Australia will not change the planned content laws despite the blocking of Facebook

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Australia will not change proposed laws that would force Alphabet’s Google and Facebook to pay for content news, a senior lawmaker said Monday, despite apparent opposition from major technology companies.

Facebook strongly protested against the laws last week as well suddenly blocked all news content and several government and emergency department accounts The social media giant and Australian leaders continued to discuss the changes over the weekend.

But with the bill scheduled for debate in the Senate on Monday, Australia’s top member of the upper house said there would be no further amendments.

“The bill in its current form … is in the right balance,” Simon Birmingham, Australia’s finance minister, told Australian Broadcasting Corp Radio.

The bill, in its current form, guarantees “Australian-generated news content from Australian-generated news organizations can and must be paid for in a fair and legitimate manner.”

The laws will give the government the right to appoint an arbitrator to set content licensing fees if private negotiations fail.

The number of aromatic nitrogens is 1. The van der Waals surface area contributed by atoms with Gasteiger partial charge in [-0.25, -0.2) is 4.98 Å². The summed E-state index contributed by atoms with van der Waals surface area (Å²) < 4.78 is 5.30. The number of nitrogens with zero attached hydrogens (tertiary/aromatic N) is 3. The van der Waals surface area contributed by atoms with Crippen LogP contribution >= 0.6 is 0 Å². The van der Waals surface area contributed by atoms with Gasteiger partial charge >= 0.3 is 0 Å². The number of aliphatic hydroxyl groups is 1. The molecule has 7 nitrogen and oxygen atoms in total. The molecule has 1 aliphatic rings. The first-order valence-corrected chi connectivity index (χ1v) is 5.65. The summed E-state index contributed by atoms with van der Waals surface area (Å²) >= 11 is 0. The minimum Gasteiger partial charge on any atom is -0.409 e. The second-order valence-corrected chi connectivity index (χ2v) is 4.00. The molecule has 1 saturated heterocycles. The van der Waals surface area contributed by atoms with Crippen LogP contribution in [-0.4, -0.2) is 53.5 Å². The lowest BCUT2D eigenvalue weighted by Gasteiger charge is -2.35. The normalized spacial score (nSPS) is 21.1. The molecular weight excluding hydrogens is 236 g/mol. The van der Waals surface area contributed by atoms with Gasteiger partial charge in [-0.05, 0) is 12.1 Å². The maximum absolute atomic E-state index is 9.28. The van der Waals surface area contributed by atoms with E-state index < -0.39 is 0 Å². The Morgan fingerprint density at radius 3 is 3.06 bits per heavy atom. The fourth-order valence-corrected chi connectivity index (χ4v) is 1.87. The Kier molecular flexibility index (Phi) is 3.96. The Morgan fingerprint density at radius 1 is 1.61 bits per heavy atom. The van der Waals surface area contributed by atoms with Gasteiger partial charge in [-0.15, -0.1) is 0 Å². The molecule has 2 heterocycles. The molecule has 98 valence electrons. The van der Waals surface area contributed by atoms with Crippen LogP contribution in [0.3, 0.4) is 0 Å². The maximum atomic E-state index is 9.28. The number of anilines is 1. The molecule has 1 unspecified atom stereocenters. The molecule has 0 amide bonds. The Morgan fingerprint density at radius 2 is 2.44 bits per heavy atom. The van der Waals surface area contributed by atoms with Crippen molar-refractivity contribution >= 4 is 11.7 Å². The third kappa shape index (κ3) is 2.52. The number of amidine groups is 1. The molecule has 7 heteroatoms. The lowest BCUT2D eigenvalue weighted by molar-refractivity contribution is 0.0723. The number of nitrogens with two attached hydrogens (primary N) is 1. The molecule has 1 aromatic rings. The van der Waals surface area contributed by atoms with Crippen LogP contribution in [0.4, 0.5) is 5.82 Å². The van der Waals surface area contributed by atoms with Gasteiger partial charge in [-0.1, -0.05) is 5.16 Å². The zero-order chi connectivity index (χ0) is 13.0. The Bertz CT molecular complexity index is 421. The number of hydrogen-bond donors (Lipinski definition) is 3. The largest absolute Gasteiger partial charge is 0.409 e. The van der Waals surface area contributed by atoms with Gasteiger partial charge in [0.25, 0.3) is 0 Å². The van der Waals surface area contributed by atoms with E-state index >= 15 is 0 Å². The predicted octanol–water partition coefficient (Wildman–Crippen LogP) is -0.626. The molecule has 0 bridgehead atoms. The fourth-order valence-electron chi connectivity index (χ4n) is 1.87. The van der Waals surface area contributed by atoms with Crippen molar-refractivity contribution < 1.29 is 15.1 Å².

While both Google and Facebook campaigned against the law, and last week Google struck deals with top Australian retailers, including a global deal with Rupert Murdoch’s News Corp.

“There’s no reason Facebook can’t achieve what Google already has,” Birmingham added.

A Facebook spokesman declined to comment Monday on legislation passed by the lower house last week and backed by a majority in the Senate.

Lobby group DIGI, which represents Facebook, Google and other online platforms such as Twitter, meanwhile, said on Monday that its members had agreed to adopt a general industry code of practice to reduce the spread of misinformation online.

Under the Voluntary Code, companies are committed to identifying and suspending unidentified accounts or “bots,” distributing content, informing users of the origin of content, and publishing an annual transparency report, among other measures.

© Thomson Reuters 2021

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